Only a few more days left. Thanks for moving A Rheumful of Tips into the 11th position of Healthline.com’s Best Health Blog of 2012 contest. It’s a lot to ask, so I really, truly, from the bottom of my heart, appreciate your voting as frequently as you do. The contest ends on Feb. 15th.

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July 21, 2012

#306 – Locked In

I don’t know what it is about me and washroom cubicles. I get trapped in them! Sadly, it’s happened more than once.

The worst experience was in Cuba. We were out for dinner in one of the fine dining restaurants in our resort. Half-way through our meal, I excused myself to go to the washroom, which was entered by going outside and then, downstairs. It was quiet down there. Too quiet.

When it came time to leave the cubicle, I couldn’t. No amount of turning, twisting, cursing or yelling would help. I think I was in there for about twenty-five minutes before a woman finally came to use the facilities. When I explained that I couldn’t get out, she kindly went upstairs and brought back my husband, and hers, for good measure.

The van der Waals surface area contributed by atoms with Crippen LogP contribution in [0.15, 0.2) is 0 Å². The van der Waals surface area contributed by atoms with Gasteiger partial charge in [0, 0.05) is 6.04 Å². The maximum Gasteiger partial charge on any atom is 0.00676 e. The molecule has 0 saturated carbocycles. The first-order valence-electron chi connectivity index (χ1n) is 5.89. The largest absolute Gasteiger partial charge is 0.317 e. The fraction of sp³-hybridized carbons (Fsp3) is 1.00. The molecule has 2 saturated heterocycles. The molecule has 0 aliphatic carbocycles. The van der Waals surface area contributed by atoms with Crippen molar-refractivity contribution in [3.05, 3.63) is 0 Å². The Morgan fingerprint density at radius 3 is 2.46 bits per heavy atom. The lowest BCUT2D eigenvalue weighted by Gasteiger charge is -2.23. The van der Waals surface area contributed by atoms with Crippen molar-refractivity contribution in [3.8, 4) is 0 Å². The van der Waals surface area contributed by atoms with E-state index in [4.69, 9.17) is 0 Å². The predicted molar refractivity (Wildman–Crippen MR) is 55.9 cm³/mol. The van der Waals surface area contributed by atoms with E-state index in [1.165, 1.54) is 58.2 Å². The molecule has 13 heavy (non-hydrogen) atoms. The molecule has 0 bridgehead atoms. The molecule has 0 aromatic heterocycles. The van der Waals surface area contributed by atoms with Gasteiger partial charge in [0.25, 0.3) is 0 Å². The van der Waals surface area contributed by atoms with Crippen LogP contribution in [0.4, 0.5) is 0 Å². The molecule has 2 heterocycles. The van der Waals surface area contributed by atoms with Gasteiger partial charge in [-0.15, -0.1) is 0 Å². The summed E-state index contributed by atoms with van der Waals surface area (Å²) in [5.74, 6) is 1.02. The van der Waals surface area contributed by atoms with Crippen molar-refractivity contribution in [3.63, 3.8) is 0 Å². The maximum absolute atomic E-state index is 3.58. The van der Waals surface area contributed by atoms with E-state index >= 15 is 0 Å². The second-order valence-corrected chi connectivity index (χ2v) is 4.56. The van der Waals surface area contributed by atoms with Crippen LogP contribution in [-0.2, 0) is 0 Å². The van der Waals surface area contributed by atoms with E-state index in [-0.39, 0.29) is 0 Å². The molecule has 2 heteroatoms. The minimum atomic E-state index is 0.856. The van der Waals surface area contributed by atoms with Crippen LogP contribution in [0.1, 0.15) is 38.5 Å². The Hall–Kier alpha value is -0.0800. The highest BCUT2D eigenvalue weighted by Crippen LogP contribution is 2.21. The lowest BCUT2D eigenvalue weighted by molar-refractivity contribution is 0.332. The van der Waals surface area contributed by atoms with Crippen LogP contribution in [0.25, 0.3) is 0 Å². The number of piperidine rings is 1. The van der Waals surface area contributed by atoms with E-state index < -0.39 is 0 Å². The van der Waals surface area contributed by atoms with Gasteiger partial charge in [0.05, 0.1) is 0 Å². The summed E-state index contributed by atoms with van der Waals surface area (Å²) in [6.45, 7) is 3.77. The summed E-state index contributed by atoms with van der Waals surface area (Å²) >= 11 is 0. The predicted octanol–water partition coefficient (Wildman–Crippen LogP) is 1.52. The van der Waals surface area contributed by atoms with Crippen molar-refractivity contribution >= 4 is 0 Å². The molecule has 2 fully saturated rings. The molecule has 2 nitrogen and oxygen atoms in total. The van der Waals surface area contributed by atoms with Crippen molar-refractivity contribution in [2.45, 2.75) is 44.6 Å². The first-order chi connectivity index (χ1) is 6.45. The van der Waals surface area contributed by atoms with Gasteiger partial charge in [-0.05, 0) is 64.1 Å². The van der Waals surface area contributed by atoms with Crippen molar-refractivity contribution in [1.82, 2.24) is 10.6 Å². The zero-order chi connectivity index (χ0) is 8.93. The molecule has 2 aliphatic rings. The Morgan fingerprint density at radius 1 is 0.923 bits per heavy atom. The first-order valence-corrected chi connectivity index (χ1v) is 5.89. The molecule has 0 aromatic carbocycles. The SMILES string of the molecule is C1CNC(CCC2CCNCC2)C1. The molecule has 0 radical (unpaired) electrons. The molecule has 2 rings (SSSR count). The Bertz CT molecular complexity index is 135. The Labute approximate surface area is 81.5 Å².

The cubicle was the type that you couldn’t crawl under (eeeyou!), nor crawl over (not that I would be able to do that, anyway!).

Finally, after some fancy maneuvering, the two men were able to get me out of the cubicle.

My earlier statement about not knowing how I get trapped in cubicles is not entirely true. I do know. Poor hand function caused by dislocated fingers and poor maintenance on behalf of the facility owners.

This is a plea to all facility managers ensure that the locks on all your washroom cubicles function well. They should be easy to lock and unlock. Please and thank you!

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June 14, 2012

If She Walks Like a Duck . . .

 I felt a tug on my shirt.

“Teacher, did you poop your pants?” asked the little boy in my kindergarten class.

Although, the surprise may have registered on my face, I waited for what came next, knowing that he had to have a good reason for asking that question.

“Well, you’re walking like this.” He then proceeded to demonstrate my distinctive walk.

He wasn’t done, though. “My brother walks like that when he poops his pants.”

Children are honest. To quote Bill Cosby, they do “. . . say the darndest things!”

You see, I was waiting for a hip replacement, which resulted in a very distinctive way of waddling, er, walking. Although this anecdote is humorous, there is nothing fun or funny about the pain of a hip that needs replacing. Left untreated, the joint deteriorates to the point where it becomes a grinding of bone on bone. It is extremely painful and hard to get relief, whether sitting, standing, sleeping or moving. I am astonished that a hip replacement is considered elective surgery; in my experience, the alternative would be zero quality of life.

I can usually spot a deteriorated hip socket walk. Can you?

Image courtesy of Joanne Wilson.